Cartilage tympanoplasty: a reliable technique for smokers
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The aim of this study was to report our experience with cartilage tympanoplasty (CT) in smokers and compare it with that of non-smokers using a retrospective chart review at a tertiary referral center. Between September 2008 and September 2010, cartilage tympanoplasty was performed in 52 patients. Among them, 27 were active smokers and 25 former or non-smokers. The entire tympanic membrane was replaced with conchal cartilage, shaped either as a shield for cases with intact canal wall mastoidectomies, or crashed for cases with canal wall down procedures. The mean post-operative follow-up was 12 months (range 6–18 months). A complete pre- and post-operative audiologic evaluation was obtained in all patients. Graft take was successful in all patients. The overall average pre-operative and post-operative pure tone average air-bone gaps (PTA-ABG) was 52.2 dB ± 17.7 dB and 35.4 dB ± 17.9 dB, respectively, with an overall improvement of 16.8 dB (p < 0.001). A post-operative PTA-ABG of 25 dB or less was achieved in 39 (75 %) patients (p < 0.001). In smokers, the hearing improvement was 17.6 dB (p < 0.001) with a PTA-ABG of 25 dB or less in 19 (70 %). In non-smokers, the average hearing improvement was 16.8 dB (p < 0.0005) with a post-operative PTA-ABG of 25 dB or less in 19 (76 %), (p < 0.001). The results showed that the CT technique is a very effective procedure for smokers. Excellent graft take and satisfactory hearing results can be accomplished regardless of smoking habits.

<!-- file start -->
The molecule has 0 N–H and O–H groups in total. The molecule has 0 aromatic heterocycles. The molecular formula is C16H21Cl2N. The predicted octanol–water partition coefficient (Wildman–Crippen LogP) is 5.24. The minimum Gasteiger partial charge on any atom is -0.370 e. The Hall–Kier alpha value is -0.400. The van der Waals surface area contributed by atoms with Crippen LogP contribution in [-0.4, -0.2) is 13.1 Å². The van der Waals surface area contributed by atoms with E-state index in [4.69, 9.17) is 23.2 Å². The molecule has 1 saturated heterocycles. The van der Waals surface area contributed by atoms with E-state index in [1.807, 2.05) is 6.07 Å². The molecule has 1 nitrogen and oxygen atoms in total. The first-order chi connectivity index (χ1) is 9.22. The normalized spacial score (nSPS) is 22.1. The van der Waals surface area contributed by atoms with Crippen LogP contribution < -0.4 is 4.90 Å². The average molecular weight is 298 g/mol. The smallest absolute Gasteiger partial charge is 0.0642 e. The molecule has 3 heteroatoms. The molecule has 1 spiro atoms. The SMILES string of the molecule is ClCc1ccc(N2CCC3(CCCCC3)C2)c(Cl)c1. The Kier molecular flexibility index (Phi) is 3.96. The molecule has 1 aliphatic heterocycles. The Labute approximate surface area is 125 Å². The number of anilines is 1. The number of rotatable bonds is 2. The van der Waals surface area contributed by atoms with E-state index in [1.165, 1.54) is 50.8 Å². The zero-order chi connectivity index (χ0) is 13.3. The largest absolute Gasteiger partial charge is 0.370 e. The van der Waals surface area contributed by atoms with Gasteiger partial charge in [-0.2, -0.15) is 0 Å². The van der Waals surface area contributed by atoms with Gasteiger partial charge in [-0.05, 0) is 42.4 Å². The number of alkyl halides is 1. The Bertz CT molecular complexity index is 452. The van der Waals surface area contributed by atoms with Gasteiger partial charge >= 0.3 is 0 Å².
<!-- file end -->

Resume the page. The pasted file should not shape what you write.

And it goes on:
KeywordsCartilage tympanoplasty Otologic surgery Smokers Graft take Hearing results
Conflict of interest
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